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Myth: Eczema is just like acne.

Fact: No. Eczema is not like acne – they are completely different conditions. However, it is true that some medications may cause acne and complicate eczema. Talk to your doctor, there are different medications that may help.

 

Myth: Eczema is caused by an emotional disorder.

Fact: Although at one time doctors did believe that eczema was caused by an emotional disorder, we now know that emotional factors, like stress, can make eczema worse. There are techniques that can help you manage the stress, anxiety, anger, or frustration that can lead to increased instances of eczema ‘flare ups’.

 

Myth: You can ‘catch’ eczema from someone who has the disease. 

Fact: Eczema is absolutely not contagious. This means that you can’t ‘catch’ the disease from another person and you can’t give it to someone by touching him or her.

 

Myth: You can’t go swimming if you have eczema.

Fact: Most people with eczema can go swimming. However, some people who have severe eczema find that the chemicals used in swimming pools or the salt in sea water makes their eczema worse, so they choose not to go in. Make sure that before and after you go swimming, you rinse your skin and put on a moisturizer.

 

Myth: People who have eczema do not wash properly.

Fact: Of course this is not true.  Having eczema has nothing to do with personal hygiene; the disease is believed to be caused by a combination of environmental, genetic and immune system factors.  In reality, many eczema sufferers bathe much more frequently than non-eczema sufferers to help hydrate the skin!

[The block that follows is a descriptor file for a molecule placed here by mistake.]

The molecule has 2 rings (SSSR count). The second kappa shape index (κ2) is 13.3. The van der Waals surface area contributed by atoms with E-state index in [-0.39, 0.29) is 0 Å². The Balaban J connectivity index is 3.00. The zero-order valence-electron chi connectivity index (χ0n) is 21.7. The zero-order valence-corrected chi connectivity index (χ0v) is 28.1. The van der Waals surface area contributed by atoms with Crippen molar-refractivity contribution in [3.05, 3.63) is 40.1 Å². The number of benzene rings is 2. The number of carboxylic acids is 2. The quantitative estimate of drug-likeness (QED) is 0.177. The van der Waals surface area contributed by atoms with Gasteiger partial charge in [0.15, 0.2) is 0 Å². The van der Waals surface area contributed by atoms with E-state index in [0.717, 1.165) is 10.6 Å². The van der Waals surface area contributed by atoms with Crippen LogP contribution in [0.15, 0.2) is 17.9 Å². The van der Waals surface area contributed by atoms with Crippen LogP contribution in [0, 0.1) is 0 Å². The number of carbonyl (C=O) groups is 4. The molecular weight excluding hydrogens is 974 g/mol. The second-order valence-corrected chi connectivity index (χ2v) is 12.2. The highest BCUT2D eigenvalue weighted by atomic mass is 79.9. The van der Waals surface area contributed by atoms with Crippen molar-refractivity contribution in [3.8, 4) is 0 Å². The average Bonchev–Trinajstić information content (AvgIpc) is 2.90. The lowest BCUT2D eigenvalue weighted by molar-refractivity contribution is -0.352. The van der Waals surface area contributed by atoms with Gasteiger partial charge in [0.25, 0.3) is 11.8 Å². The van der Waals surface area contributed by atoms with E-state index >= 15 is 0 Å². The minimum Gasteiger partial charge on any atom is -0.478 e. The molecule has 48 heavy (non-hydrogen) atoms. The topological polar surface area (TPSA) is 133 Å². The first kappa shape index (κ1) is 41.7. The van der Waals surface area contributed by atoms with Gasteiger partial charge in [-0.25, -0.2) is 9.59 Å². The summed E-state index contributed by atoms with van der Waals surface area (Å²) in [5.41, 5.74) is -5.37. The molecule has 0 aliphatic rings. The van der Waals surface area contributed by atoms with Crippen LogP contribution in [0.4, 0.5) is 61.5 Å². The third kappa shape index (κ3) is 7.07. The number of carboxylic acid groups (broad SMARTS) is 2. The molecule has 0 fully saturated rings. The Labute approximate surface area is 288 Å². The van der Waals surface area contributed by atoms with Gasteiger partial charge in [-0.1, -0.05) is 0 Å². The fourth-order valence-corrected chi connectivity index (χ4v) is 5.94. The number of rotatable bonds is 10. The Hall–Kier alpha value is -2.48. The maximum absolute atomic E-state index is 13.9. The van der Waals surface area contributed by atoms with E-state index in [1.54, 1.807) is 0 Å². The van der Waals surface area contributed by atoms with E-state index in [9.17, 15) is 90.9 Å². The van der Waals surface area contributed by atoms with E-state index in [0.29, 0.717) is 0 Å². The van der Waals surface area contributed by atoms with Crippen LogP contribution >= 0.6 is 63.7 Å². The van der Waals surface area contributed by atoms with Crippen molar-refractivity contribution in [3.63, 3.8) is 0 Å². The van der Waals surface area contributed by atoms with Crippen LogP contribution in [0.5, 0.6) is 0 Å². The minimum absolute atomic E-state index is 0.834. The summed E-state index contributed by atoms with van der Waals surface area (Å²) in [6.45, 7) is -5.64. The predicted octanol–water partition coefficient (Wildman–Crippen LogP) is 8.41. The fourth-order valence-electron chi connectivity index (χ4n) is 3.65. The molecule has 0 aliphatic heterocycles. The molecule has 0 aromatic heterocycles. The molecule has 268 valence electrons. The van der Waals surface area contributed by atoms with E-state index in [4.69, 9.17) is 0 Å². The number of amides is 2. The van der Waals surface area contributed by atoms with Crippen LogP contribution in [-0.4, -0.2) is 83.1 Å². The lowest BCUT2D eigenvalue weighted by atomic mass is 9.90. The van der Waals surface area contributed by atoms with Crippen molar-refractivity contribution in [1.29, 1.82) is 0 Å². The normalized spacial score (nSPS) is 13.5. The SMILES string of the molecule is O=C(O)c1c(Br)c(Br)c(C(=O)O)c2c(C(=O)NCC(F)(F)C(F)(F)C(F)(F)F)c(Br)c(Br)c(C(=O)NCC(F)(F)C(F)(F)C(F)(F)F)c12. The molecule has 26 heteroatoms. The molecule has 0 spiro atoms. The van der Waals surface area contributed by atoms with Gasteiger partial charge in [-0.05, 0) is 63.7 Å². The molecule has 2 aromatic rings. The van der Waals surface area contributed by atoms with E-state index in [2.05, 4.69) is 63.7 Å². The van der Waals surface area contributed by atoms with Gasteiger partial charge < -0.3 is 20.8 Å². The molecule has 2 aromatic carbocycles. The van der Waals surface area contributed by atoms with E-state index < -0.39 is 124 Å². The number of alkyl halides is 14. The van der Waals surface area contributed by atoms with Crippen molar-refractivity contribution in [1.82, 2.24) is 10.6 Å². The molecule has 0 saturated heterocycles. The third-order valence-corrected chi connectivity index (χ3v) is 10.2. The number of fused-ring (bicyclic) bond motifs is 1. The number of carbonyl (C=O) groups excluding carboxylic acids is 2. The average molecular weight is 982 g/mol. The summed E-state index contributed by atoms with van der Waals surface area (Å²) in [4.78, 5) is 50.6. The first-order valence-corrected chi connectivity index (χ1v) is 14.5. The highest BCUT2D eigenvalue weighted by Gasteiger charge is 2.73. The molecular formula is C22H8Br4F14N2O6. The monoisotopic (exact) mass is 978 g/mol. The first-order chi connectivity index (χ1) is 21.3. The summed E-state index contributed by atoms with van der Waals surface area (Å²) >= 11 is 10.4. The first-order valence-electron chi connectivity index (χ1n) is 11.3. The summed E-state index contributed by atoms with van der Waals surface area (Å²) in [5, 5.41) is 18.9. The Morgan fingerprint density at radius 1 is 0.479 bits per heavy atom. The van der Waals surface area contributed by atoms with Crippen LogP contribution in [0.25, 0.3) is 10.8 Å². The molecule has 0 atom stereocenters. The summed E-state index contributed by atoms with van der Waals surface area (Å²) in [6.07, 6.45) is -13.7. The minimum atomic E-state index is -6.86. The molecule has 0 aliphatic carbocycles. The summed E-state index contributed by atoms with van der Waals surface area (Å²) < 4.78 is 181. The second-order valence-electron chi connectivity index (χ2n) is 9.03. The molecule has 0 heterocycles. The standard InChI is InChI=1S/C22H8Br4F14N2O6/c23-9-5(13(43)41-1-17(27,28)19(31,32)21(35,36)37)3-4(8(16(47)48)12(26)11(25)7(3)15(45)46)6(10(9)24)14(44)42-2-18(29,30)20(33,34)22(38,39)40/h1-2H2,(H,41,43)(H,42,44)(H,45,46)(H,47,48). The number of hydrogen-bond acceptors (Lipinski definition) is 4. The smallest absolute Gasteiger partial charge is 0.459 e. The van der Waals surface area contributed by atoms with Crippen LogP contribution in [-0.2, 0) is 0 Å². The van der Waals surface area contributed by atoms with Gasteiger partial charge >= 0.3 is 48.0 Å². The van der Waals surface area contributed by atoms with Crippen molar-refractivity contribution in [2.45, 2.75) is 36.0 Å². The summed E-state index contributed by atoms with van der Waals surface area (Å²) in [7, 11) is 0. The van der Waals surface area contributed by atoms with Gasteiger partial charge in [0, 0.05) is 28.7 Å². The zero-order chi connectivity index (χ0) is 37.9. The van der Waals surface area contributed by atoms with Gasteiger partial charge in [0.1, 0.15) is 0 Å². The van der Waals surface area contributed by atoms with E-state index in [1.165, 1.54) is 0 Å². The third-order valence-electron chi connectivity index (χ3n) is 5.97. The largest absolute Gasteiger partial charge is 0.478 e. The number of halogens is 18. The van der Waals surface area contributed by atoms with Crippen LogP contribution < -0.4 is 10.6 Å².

Myth: Eczema will leave permanent scars.

Fact: Generally, no. Although your eczema can be very uncomfortable and unpleasant, it is very unusual for it to leave any permanent marks on your skin. However, some conventional treatments can cause skin discolouration, striae (white, shiny stretch marks), and skin thinning. Talk to your doctor if you are concerned about any unusual side effects from your current treatment.

 

Myth: Eczema can be cured with steroids.

Fact: Unfortunately, there is no cure for eczema. Although steroids have been used for a long time to treat eczema, they are not a cure and they do have limitations for treatment.

 

Myth: A lot of moisturizer can eliminate the need for topical corticosteroids.

Fact: Proper bathing and moisturizing is essential in managing chronic eczema. Although moisturizers are a first-line treatment, when used alone they will only control the very mildest forms of eczema. Moderate or severe eczema cannot be treated effectively with moisturizers alone. Once the skin becomes red (inflamed), additional anti-inflammatory medication is needed to control the disease.

 

Myth: Topical corticosteroids cause stunted growth and development.

Fact: Corticosteroid creams and ointments should not be confused with anabolic steroids infamously used by some athletes. But, babies and very young children are at risk of absorbing topically applied corticosteroids into the bloodstream, especially when these medications are very potent, applied in large quantities too frequently, or used inappropriately under a diaper or other covered (occluded) area. As such there may be a risk of slowing growth (height). Corticosteroids taken by mouth or used for prolonged periods of time are absorbed into the bloodstream. These can reduce the body’s production of natural corticosteroids, weaken immune responses and affect growth, but do not affect brain development. Topically applied corticosteroids used in the appropriate quantity and for the appropriate duration are unlikely to affect growth or the body’s ability to fight infections.

 

http://www.nationaleczema.org/eczema-treatments/topical-corticosteroids

http://www.eczemacanada.ca/en/What-Is-Eczema?/Eczema-Myths-and-Facts

 

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